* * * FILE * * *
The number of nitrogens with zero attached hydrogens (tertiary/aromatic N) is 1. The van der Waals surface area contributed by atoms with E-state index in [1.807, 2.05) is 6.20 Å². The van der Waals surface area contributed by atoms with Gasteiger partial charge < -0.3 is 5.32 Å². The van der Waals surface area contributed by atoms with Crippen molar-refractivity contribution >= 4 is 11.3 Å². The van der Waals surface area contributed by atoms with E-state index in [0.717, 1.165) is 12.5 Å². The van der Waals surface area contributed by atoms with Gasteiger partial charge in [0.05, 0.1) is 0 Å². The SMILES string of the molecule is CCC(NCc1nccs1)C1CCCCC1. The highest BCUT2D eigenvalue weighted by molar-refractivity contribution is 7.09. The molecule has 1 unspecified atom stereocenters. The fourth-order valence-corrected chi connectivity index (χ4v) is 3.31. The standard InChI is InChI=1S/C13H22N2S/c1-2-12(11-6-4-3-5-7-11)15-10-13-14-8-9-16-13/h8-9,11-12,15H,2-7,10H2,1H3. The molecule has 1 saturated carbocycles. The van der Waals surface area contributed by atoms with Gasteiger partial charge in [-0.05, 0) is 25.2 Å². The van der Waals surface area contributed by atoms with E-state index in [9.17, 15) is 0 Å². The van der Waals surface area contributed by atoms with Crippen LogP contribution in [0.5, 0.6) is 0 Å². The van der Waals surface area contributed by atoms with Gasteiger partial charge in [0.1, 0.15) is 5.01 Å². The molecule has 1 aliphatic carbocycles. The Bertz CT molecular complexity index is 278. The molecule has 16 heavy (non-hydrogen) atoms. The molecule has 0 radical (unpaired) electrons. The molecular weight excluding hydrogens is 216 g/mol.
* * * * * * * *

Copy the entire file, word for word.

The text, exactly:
The number of nitrogens with zero attached hydrogens (tertiary/aromatic N) is 1. The van der Waals surface area contributed by atoms with E-state index in [1.807, 2.05) is 6.20 Å². The van der Waals surface area contributed by atoms with Gasteiger partial charge < -0.3 is 5.32 Å². The van der Waals surface area contributed by atoms with Crippen molar-refractivity contribution >= 4 is 11.3 Å². The van der Waals surface area contributed by atoms with E-state index in [0.717, 1.165) is 12.5 Å². The van der Waals surface area contributed by atoms with Gasteiger partial charge in [0.05, 0.1) is 0 Å². The SMILES string of the molecule is CCC(NCc1nccs1)C1CCCCC1. The highest BCUT2D eigenvalue weighted by molar-refractivity contribution is 7.09. The molecule has 1 unspecified atom stereocenters. The fourth-order valence-corrected chi connectivity index (χ4v) is 3.31. The standard InChI is InChI=1S/C13H22N2S/c1-2-12(11-6-4-3-5-7-11)15-10-13-14-8-9-16-13/h8-9,11-12,15H,2-7,10H2,1H3. The molecule has 1 saturated carbocycles. The van der Waals surface area contributed by atoms with Gasteiger partial charge in [-0.05, 0) is 25.2 Å². The van der Waals surface area contributed by atoms with E-state index in [9.17, 15) is 0 Å². The van der Waals surface area contributed by atoms with Crippen LogP contribution in [0.5, 0.6) is 0 Å². The van der Waals surface area contributed by atoms with Gasteiger partial charge in [0.1, 0.15) is 5.01 Å². The molecule has 1 aliphatic carbocycles. The Bertz CT molecular complexity index is 278. The molecule has 16 heavy (non-hydrogen) atoms. The molecule has 0 radical (unpaired) electrons. The molecular weight excluding hydrogens is 216 g/mol.